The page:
Worm Like Chain (WLC) model

The WLC model is used to describe the elastic response of semi-flexible polymers. The main property of these polymers is that some energy is required to bend them. The model assumes that the polymer is a continuous rod with a characteristic bending energy. The persistence length ($ l_p$) is the only parameter that controls the flexibility of the polymer. The other important parameter is the contour length ($ L_0$) that determines the length of the polymer chain.

The exact solution of the model requires to solve a transcendental equation numerically. However, Marko & Siggia [40] proposed the following approximated solution for the Force vs. Extension Curve in the WLC model

$\displaystyle f(x)=\frac{k_B T}{4 l_p}\left( \left( 1- \frac{x}{L_0}\right)^{-2} -1 + 4\frac{x}{L_0} \right)$ (F.1)

where $ f$ is the force applied and the ends of the polymer, $ x$ is the molecular extension, $ k_B$ is the Boltzmann constant and $ T$ is the temperature. This equation was derived after calculating the partition function of the model, computing its free energy and approximating the equation of state. However, this equation of state does not come from the actual free energy. So if we want to know the free energy $ G(x)$ of this expression, we need to calculate its integral which is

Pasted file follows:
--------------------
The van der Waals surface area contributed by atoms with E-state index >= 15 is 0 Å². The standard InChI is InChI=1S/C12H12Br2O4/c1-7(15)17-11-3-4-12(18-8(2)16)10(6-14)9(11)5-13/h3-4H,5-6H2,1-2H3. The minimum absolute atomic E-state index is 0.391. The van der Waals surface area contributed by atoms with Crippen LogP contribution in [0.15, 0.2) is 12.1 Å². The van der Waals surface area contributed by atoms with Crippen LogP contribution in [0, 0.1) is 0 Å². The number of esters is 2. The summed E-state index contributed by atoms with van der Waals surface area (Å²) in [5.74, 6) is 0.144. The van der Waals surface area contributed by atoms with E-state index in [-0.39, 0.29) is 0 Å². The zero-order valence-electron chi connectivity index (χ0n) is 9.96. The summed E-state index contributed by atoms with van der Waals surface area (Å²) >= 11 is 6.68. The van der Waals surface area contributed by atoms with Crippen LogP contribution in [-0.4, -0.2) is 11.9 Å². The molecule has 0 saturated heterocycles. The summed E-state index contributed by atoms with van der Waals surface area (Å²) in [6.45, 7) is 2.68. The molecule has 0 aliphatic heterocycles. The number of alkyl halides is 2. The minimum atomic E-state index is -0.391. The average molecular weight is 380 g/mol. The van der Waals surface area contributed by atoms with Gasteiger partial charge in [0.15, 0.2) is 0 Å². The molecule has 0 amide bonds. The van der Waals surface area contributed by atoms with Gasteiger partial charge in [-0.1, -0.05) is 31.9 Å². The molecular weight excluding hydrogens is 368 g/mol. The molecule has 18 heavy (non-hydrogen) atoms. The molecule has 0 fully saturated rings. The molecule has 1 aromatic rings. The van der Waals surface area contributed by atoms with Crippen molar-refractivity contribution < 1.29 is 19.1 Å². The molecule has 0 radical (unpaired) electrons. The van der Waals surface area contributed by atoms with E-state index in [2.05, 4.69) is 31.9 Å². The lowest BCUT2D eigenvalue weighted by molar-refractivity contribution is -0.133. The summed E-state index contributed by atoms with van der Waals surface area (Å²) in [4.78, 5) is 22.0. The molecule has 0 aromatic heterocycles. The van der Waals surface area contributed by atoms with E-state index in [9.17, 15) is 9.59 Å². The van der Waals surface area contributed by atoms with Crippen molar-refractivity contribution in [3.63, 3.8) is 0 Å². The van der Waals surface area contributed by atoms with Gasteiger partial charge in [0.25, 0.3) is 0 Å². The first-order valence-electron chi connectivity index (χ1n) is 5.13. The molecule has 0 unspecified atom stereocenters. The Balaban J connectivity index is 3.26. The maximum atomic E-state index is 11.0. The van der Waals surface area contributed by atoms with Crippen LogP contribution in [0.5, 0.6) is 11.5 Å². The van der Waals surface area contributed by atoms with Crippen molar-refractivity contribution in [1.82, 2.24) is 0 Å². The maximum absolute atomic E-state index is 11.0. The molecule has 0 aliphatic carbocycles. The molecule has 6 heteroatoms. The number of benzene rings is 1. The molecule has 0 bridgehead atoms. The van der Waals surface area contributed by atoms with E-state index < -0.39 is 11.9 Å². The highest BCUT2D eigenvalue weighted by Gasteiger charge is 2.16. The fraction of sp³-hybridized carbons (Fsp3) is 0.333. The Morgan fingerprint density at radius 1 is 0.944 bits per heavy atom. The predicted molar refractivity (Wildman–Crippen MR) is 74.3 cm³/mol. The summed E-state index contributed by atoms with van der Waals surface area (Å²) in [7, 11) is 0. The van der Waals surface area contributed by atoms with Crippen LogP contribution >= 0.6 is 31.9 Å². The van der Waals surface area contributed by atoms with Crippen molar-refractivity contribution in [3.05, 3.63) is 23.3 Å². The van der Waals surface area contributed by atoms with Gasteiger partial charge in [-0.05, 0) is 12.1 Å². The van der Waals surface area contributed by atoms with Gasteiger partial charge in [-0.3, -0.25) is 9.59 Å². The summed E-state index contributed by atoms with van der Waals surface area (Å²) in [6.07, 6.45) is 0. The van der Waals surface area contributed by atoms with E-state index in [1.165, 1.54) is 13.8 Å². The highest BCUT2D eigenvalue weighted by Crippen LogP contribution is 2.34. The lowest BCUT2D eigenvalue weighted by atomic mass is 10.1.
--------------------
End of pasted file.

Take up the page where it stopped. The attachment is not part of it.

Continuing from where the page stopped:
$\displaystyle G(x)$ $\displaystyle =$ $\displaystyle \int_{0}^{x} f(x')\,dx =$  
  $\displaystyle =$ $\displaystyle \frac{k_BT L_0}{4 l_p} \left( \left(1-\frac{x}{L_0}\right)^{-1}-1-\frac{x}{L_0}+2\left(\frac{x}{L_0}\right)^2\right)~.$ (F.2)

This expression is consistent with Eq. F.1 because the elastic free energy is $ G=0$ when the extension of the polymer is $ x=0$, i.e., when no force is applied at the ends of the polymer.

There are two main extensions of this model [160]. The first one involves polynomial corrections to Eq. F.1 up to order $ \mathcal{O}(x/L_0)^7$ so that the equation of state is as close as possible to the exact solution. In the case of dsDNA, this correction permits to fit the measured FEC with the same relative error at all range of forces. The second one involves an enthalpic correction that allows the contour length of the polymer to increase at high stretching forces. It enters in Eq. F.1 as a stretch modulus and it converts the vertical asymptote located at $ x=L_0$ into an oblique one.

In our unzipping problem, though, these two corrections are not necessary. We are interested in the elastic energy of the handles, so the total area under the FDC is hardly affected by the polynomial correction. Moreover, the unzipping of DNA occurs below 20 pN, where the effect of the enthalpic correction is small. Indeed, using the enthalpic correction to fit the FEC at low forces (<20-25 pN) induces some instability in the values of the fitting parameters. In particular, the persistence length increases whereas the stretch modulus decreases [161].

JM Huguet 2014-02-12